1 h 46m
Dunkirk reaffirms the sheer genius of Christopher Nolan.
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After giving us ridiculously good movies like Memento, Batman Begins, The Dark Knight, Prestige and Inception; Christopher Nolan reaffirms his genius directorial status with the World War II epic – Dunkirk.
Around 400,000 soldiers are stuck at the seaside French town of Dunkirk. And with only survival at stake, the troops wait for ‘deliverance’. They wait ‘for a miracle’. Told through three parallel plots set on land, air and sea (destined to collide); Dunkirk is visual storytelling at its enamoured best. The film follows the turbulence of finding an escape in the cracks of war. And it does so with courage and conviction. As you watch the consequences of war crumble without warning, you are uncontrollably drawn into a helpless and futile state along with the on goings. Such is the power of Nolan. And he does it with minimum dialogue and no CGI, opting for practical effects instead. This makes the entire experience feel real and potent (engineered to be watched in IMAX). Christopher Nolan is known for creating cinema by tackling complex concepts and instilling them with multiple layers, which peel with every viewing. Dunkirk is no different. Accentuating his story is Hans Zimmer’s music led by the most anxious of instruments – the violin; which plays effectively through its taut runtime.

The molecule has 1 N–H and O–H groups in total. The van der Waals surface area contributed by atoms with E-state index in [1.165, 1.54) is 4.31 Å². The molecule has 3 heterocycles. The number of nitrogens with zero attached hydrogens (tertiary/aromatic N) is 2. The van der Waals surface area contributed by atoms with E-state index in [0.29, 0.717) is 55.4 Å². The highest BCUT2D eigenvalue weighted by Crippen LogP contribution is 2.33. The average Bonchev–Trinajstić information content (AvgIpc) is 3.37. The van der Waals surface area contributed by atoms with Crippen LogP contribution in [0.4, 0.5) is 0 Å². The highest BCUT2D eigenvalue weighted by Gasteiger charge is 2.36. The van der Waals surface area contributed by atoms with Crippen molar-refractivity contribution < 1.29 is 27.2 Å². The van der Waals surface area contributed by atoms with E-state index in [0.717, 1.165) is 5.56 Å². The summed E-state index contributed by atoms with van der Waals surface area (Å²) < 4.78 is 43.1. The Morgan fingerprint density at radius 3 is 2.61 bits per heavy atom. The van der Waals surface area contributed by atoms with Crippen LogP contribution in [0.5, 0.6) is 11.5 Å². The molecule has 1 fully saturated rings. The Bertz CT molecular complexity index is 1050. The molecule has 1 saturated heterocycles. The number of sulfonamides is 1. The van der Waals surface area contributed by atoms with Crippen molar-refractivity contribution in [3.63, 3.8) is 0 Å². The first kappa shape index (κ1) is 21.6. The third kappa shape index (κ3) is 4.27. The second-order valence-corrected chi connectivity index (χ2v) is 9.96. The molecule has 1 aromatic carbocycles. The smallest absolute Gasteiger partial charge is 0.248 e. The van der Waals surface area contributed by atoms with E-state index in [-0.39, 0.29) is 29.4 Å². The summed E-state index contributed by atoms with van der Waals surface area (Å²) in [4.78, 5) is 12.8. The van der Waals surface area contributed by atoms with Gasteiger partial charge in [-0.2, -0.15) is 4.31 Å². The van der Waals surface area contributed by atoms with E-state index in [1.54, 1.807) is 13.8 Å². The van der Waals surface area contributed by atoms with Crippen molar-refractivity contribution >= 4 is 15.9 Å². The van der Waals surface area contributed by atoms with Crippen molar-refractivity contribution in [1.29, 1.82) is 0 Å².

Nolan does not politicise or glorify the notion of war. Instead, he shows it as it is – a gruelling game with no winners at the end. In this sad saga called ‘war’, heroes come in small forms and sizes. And it is they who led the story to be known as the ‘Miracle of Dunkirk’. Dunkirk is about finding the meaning of life in the meaninglessness of war. All hail Christopher Nolan.
– Varun Kumar | Enterapped
Made on estimated budget of $100 million, Dunkirk is reported to have grossed $105.9 million on its opening weekend worldwide.
Director – Christopher Nolan
Cast – Tom Hardy, Fionn Whitehead, Mark Rylance, Harry Styles, Cillian Murphy, Kenneth Branagh